Pyrosequencing assays to validate microarray results were designed using Pyromark Assay Design 2.0 (Qiagen Inc.), and carried out on a Pyromark MD pyrosequencer running Pyromark qCpG 1.1.11 software (Qiagen Inc.). Oligonucleotide primers were obtained from Life Technologies.
RNA expression microarray
The Whole-Genome DASL HT Assay Kit (Illumina Inc.) simultaneously profiles of over 29,000 mRNA transcripts. Data were assembled with the expression module of GenomeStudio software (Illumina Inc.).
Primers and TaqMan major grove binding (MGB) probes with 5′ 6-FAM and 3′ nonfluorescent quencher (NFQ) as well as TaqMan 1,000 RXN Gold with Buffer A Pack were obtained from Life Technologies. Oligonucleotide sequences are shown in Supplementary Table S1. Solutions and conditions for qMSP were as described previously (31) with some modifications. The 10× TaqMan Stabilizer containing 0.1% Tween-20, 0.5% gelatin was prepared weekly. Each reaction of 20 μL contained 5 μL DNA, 11.9 μL preMix, 3 μL oligoMix, and 0.1 μL Taq DNA polymerase. Cycling was carried out using a 7900HT Fast Real-Time PCR System (Applied Biosystems); 50 cycles at 95°C for 15 seconds and 60°C for 1 minute after 10 minutes at 95°C preheat. All samples were run in triplicate using the absolute quantification method.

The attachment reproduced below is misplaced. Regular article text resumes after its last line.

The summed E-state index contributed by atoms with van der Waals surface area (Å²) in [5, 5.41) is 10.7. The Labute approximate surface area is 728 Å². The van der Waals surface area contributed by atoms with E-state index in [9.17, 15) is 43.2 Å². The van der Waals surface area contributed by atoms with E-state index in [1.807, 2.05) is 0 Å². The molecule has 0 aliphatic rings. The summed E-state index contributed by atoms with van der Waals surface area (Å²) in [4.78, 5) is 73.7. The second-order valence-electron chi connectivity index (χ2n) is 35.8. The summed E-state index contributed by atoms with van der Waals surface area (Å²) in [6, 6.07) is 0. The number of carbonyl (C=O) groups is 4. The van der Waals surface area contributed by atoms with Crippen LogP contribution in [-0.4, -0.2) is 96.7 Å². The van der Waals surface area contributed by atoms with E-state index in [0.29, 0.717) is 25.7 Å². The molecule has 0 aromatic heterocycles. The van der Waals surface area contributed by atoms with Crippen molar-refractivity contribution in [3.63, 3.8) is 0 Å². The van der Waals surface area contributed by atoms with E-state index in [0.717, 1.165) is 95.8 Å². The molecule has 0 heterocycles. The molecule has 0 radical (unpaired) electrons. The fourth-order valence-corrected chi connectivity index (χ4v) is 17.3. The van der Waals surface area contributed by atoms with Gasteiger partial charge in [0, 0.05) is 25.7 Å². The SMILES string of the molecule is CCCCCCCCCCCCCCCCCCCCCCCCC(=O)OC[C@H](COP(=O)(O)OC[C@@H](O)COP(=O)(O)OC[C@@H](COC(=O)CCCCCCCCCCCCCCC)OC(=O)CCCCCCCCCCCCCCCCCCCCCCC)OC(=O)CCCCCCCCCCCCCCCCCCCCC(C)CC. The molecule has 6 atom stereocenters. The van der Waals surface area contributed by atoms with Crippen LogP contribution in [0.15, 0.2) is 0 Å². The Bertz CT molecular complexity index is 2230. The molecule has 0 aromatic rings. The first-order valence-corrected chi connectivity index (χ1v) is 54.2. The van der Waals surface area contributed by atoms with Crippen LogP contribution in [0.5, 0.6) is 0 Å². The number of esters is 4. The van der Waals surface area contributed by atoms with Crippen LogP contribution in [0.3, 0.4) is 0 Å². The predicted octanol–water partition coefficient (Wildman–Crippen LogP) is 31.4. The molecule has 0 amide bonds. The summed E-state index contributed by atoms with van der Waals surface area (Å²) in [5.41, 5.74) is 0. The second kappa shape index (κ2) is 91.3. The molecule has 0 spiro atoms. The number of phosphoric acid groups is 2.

Quantification of total bisulfite converted DNA copies was determined by reference to the C-less qPCR assay as described previously (31, 32). In brief, C-less primers and probes recognize a DNA sequence without cytosines; hence, the assay amplifies the total amount of DNA in a PCR regardless of bisulfite conversion or methylation status. A conversion factor of 1 diploid human cell equal to 6.6 picograms (pg) of DNA (thus 3.3 pg per copy) was used to calculate copy number.